Citigroup unveiled a wide-ranging management shake-up on Wednesday and its chief executive, Jane Fraser, admitted in unusually frank terms that the bank was headed in the wrong direction and said that for the foreseeable future her employees “might not enjoy it so much.”
The global banking colossus said it would cut some divisions and move others to report directly to Ms. Fraser. Long known for its international arms, it will wind down some of its operations abroad and all but eliminate the overlapping, co-heads of various business lines. The firm’s three regional chiefs, who previously had wide authority to make decisions in their geographic areas — Asia Pacific, Latin America and in Europe, the Middle East and Africa — were eliminated.
The changes amount to a public confession that the bank has failed to crack the upper echelon of its peers in areas like investment banking and wealth management since Ms. Fraser took over two and a half years ago.
Citi’s stock is down 13 percent over the past year, though shares rose more than 2 percent on Wednesday after the bank announced the changes.
Ms. Fraser, in remarks at a financial services conference, said she would be keeping a closer eye on those who reported to her, and expected them to deliver results quickly. She said that in the coming days and weeks, word would cascade down to the bank’s more than 200,000 employees. An unspecified number will lose their jobs.
“At the end of the day, it is about increasing accountability in the organization,” Ms. Fraser said, predicting that it would “make some of our people very uncomfortable.”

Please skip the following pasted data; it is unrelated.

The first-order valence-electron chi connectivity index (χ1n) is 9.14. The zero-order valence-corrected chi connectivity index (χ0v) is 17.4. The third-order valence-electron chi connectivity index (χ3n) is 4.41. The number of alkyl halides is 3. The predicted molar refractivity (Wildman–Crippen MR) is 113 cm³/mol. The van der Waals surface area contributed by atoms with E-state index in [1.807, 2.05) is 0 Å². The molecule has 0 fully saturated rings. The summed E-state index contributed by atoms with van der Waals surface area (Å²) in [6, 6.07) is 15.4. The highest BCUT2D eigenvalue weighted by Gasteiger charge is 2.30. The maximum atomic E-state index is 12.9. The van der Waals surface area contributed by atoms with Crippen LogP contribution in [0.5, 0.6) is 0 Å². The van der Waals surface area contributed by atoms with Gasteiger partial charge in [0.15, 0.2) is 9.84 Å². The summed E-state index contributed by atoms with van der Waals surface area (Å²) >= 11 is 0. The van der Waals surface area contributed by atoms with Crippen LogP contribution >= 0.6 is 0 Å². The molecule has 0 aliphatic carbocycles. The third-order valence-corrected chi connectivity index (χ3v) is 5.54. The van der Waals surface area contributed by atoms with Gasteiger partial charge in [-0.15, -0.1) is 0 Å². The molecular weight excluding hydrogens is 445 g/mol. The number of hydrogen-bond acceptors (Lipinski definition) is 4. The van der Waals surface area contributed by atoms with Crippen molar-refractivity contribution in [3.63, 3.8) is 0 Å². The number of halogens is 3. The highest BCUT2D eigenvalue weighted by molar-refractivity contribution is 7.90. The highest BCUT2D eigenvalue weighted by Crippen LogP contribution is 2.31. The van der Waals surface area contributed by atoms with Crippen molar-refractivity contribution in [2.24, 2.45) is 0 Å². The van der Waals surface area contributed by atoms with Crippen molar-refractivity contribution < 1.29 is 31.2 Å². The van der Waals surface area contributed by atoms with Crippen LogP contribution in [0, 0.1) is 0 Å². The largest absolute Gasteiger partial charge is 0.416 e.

Citi is not the only bank retrenching this year. The collapse of Silicon Valley Bank set off industrywide panic in the spring, and lenders large and small have been rushing to prove their sturdiness.
Truist Financial, the seventh-largest bank in the U.S., said earlier this week that it planned “sizable” layoffs in the coming months, part of $750 million in cost-cutting. Goldman Sachs has suffered waves of cuts, and is expected to trim further in the next few weeks.
Citi is far larger than those rivals, both in deposits and employees. In a memo to employees on Wednesday, Ms. Fraser said they would need to do more with less.
“We need a structure with fewer layers and clearer, more direct lines of decision making so that we can get things done more easily,” she wrote.
Questions remain about the details. Not only did the bank leave unanswered how many employees would lose their jobs, but it is still hunting externally for a new head of banking, one of the organization’s most crucial roles. Citi said Wednesday that it expected to disclose more information about layoffs before the end of November.
“The risk for this type of move,” wrote analysts at Wells Fargo, “is always undesired departures and internal strife.”